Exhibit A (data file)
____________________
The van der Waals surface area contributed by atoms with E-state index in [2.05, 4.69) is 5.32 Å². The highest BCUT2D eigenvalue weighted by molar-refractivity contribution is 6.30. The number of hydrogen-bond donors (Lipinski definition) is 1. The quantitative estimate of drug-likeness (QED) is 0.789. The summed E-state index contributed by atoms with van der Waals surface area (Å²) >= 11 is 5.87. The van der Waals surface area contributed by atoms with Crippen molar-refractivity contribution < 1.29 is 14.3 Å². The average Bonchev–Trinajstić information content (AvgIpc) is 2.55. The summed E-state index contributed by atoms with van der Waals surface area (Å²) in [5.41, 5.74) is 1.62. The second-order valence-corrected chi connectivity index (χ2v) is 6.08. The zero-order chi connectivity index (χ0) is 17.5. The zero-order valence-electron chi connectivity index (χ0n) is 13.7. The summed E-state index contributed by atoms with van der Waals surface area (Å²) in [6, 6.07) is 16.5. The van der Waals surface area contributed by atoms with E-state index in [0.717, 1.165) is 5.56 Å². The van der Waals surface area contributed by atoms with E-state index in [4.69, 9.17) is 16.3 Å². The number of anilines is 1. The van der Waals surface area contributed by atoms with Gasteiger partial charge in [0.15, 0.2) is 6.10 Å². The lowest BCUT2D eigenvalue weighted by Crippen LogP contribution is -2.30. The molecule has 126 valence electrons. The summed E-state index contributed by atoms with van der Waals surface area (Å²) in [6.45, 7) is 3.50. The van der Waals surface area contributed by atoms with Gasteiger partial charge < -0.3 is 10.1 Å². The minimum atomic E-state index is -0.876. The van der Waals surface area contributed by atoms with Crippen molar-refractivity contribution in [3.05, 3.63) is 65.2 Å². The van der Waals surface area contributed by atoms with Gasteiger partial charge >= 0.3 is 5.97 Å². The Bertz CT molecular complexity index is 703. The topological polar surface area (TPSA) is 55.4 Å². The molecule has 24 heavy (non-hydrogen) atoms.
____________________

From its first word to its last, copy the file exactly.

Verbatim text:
The van der Waals surface area contributed by atoms with E-state index in [2.05, 4.69) is 5.32 Å². The highest BCUT2D eigenvalue weighted by molar-refractivity contribution is 6.30. The number of hydrogen-bond donors (Lipinski definition) is 1. The quantitative estimate of drug-likeness (QED) is 0.789. The summed E-state index contributed by atoms with van der Waals surface area (Å²) >= 11 is 5.87. The van der Waals surface area contributed by atoms with Crippen molar-refractivity contribution < 1.29 is 14.3 Å². The average Bonchev–Trinajstić information content (AvgIpc) is 2.55. The summed E-state index contributed by atoms with van der Waals surface area (Å²) in [5.41, 5.74) is 1.62. The second-order valence-corrected chi connectivity index (χ2v) is 6.08. The zero-order chi connectivity index (χ0) is 17.5. The zero-order valence-electron chi connectivity index (χ0n) is 13.7. The summed E-state index contributed by atoms with van der Waals surface area (Å²) in [6, 6.07) is 16.5. The van der Waals surface area contributed by atoms with E-state index in [0.717, 1.165) is 5.56 Å². The van der Waals surface area contributed by atoms with E-state index in [4.69, 9.17) is 16.3 Å². The number of anilines is 1. The van der Waals surface area contributed by atoms with Gasteiger partial charge in [0.15, 0.2) is 6.10 Å². The lowest BCUT2D eigenvalue weighted by Crippen LogP contribution is -2.30. The molecule has 126 valence electrons. The summed E-state index contributed by atoms with van der Waals surface area (Å²) in [6.45, 7) is 3.50. The van der Waals surface area contributed by atoms with Gasteiger partial charge < -0.3 is 10.1 Å². The minimum atomic E-state index is -0.876. The van der Waals surface area contributed by atoms with Crippen molar-refractivity contribution in [3.05, 3.63) is 65.2 Å². The van der Waals surface area contributed by atoms with Gasteiger partial charge >= 0.3 is 5.97 Å². The Bertz CT molecular complexity index is 703. The topological polar surface area (TPSA) is 55.4 Å². The molecule has 24 heavy (non-hydrogen) atoms.